Back to innovation issues, the way RIS3 can be considered aligned to territorial reality depend on how innovation is tacked in the concrete regional innovation system. (Radical) innovation arises, simplifying the concept, from the combination of different ideas, experiences, and capacities to generate new solutions which meet market trends (determined nowadays at international level). So, if the systematization and generalization of innovation phenomenon at regional level is possible, a continuous process of economic renewal may occur. This process has been called entrepreneurial discovery by the fathers of smart specialisation concept. In this context, entrepreneurial processes contribute to a more dynamic and, therefore, more competitive territorial economy.

Leaving aside all the theoretical developments that have enriched exceedingly the smart specialization approach and RIS3, and taking as premises all those items mentioned, what is really important to know is how to extend and systematize these processes of entrepreneurial discovery based on innovation in each territory.

Generating Wealth and Employment

The radical innovations mentioned (commercialised through entrepreneurial processes in existing organizations or newly created ones), that generate wealth and employment
contributing to the economic development of the region, should be the core of any RIS3 from a threefold approach:

1. to generate the elements of the regional context that facilitate and promote them,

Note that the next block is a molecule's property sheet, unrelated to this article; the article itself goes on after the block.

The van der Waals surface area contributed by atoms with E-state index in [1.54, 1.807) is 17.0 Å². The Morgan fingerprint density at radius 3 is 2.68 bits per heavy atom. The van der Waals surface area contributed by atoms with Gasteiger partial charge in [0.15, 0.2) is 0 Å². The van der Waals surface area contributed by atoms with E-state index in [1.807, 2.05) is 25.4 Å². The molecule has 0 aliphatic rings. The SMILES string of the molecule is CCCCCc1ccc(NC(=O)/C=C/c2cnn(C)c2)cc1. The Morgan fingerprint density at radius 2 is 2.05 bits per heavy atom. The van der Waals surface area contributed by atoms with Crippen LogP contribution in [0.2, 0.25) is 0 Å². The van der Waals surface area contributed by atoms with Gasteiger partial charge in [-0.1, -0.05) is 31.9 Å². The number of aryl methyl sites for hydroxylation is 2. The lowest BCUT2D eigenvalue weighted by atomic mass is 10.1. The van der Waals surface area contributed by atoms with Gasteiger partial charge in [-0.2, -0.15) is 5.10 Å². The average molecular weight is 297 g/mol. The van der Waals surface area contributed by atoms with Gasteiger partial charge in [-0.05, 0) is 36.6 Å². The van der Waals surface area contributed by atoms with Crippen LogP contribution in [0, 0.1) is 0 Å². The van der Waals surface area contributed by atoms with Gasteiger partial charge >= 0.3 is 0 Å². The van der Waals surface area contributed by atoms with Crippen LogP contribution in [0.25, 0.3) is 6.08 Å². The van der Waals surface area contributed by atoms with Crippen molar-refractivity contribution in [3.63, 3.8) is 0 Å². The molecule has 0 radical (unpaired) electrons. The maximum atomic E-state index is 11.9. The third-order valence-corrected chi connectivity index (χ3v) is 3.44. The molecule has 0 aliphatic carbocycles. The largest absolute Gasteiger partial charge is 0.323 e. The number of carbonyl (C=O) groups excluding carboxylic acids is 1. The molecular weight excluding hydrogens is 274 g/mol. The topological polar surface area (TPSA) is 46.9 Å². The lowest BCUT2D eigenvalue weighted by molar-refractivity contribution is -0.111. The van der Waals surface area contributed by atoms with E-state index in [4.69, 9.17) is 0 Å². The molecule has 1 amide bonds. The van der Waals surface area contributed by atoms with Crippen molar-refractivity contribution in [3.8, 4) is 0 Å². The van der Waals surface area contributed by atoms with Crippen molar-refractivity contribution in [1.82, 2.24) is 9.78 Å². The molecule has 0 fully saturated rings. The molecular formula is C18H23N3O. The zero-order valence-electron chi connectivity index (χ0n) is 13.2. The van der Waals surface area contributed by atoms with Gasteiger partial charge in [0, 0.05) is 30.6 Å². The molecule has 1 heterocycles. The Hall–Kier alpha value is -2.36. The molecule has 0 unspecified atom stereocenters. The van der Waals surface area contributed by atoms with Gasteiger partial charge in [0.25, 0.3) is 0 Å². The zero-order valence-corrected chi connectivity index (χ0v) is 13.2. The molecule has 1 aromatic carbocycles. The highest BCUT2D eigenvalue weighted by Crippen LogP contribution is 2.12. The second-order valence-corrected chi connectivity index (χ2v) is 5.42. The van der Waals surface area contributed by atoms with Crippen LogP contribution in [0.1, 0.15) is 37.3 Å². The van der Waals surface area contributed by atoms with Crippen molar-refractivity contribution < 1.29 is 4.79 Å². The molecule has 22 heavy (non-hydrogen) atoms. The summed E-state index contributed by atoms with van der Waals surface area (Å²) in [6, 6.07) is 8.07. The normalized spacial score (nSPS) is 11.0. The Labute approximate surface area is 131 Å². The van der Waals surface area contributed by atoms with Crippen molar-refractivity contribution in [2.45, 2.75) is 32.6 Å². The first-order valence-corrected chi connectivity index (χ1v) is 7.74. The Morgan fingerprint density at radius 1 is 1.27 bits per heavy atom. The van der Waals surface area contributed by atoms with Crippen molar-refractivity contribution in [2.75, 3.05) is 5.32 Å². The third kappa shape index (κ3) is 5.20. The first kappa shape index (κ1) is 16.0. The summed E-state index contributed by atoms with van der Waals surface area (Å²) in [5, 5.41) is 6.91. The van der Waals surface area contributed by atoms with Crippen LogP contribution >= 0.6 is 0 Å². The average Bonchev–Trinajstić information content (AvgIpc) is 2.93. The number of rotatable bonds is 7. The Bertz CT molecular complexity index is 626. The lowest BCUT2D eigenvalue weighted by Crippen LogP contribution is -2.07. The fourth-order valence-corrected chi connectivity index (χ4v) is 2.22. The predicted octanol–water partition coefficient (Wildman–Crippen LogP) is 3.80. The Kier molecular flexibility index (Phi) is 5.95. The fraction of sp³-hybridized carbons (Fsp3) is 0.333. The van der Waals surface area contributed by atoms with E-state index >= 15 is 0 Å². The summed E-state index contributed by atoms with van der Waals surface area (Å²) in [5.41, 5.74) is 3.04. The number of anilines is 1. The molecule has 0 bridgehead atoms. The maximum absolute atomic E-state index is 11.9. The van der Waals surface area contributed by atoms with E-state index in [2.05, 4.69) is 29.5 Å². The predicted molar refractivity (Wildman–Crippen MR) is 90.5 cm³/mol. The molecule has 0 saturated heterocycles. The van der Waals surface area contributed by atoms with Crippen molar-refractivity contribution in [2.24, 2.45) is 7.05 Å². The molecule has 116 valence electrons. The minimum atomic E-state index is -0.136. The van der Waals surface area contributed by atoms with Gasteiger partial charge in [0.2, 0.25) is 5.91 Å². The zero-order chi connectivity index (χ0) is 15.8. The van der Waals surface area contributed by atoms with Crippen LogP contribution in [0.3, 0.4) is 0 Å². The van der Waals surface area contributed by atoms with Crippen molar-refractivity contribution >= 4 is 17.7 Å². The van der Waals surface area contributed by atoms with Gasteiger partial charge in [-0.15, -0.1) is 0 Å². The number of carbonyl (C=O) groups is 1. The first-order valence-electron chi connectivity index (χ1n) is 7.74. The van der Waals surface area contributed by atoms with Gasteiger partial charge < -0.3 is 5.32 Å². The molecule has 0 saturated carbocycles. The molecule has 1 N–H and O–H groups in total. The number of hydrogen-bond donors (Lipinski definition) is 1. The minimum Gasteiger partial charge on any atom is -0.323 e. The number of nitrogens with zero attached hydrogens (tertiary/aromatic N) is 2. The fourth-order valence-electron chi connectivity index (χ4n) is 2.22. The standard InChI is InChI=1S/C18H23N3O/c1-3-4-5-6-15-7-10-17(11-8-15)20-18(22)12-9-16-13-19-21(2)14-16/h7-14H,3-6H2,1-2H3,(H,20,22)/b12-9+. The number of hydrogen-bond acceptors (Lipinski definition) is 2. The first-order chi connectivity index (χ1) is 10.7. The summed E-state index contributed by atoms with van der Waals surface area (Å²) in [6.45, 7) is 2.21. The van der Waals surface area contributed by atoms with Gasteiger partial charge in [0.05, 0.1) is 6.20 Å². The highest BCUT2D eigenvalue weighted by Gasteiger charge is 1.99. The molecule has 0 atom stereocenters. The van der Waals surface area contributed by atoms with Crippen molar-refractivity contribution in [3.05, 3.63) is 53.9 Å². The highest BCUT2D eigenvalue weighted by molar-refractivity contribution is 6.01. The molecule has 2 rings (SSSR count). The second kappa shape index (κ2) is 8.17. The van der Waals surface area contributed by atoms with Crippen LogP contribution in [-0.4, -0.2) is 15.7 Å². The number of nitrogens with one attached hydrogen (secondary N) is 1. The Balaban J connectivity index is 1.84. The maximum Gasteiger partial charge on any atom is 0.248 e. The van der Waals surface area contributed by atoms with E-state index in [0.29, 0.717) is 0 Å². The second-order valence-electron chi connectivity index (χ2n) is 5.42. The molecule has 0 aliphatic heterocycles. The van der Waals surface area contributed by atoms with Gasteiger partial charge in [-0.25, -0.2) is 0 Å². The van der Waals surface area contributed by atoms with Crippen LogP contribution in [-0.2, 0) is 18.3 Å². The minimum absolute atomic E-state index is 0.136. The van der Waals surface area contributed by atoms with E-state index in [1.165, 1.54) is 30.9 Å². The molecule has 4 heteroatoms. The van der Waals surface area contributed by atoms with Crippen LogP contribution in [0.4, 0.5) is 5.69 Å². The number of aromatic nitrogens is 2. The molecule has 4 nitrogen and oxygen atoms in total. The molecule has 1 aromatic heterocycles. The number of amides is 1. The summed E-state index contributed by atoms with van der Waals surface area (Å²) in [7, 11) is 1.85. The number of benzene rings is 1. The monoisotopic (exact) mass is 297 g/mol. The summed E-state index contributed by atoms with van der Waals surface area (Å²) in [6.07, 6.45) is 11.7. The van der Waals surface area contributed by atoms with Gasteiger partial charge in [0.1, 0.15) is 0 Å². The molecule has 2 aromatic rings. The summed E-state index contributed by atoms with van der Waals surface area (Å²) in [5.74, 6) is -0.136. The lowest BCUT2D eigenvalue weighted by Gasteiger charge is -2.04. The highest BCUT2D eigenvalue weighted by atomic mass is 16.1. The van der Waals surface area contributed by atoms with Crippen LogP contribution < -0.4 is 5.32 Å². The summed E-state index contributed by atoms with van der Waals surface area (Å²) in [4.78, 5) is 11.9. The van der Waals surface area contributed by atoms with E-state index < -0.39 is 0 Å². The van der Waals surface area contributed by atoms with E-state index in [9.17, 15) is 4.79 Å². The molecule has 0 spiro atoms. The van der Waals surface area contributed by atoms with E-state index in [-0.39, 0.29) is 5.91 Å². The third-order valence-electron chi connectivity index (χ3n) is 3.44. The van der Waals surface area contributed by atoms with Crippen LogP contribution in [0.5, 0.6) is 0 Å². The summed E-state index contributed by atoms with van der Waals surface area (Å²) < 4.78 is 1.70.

2. to discover/ identify over time, and
3. to define and implement the policy instruments able to support, consolidate and anchorage them in the territory.

Besides, the experiences until led us to consider a view of RIS3 that inevitably raises two important implications:
a) the key to RIS3 do not reside in the choices/priorities in a certain moment but in the (participatory) process to reach them, and
b) a RIS3 must be an endless process, not just a document or a list of optimal choices at a particular time.

In practice, a RIS3 process is about how to generate the methodological foundations to a good analysis of regional competitiveness based on innovation (both internally and externally), to identify entrepreneurial discovery initiatives, to reach consensus about actions and instruments to support these initiatives, and to establish commitments among all agents involved around territorial possibilities in the field of innovation. And what is more important, to ensure that these channels are not punctual elements linked to the development of a strategic document, but part of a wider innovation process that also includes the implementation and monitoring.

By Jaime del Castillo, Jonatan Paton

1 That is for example, the theoretical approaches based on economic geography, clusters, regional
innovation systems, open innovation, creative classes, regional policy and territorial development, etc.

Tags:  Europe  Innovation  RIS3  Smart Specialisation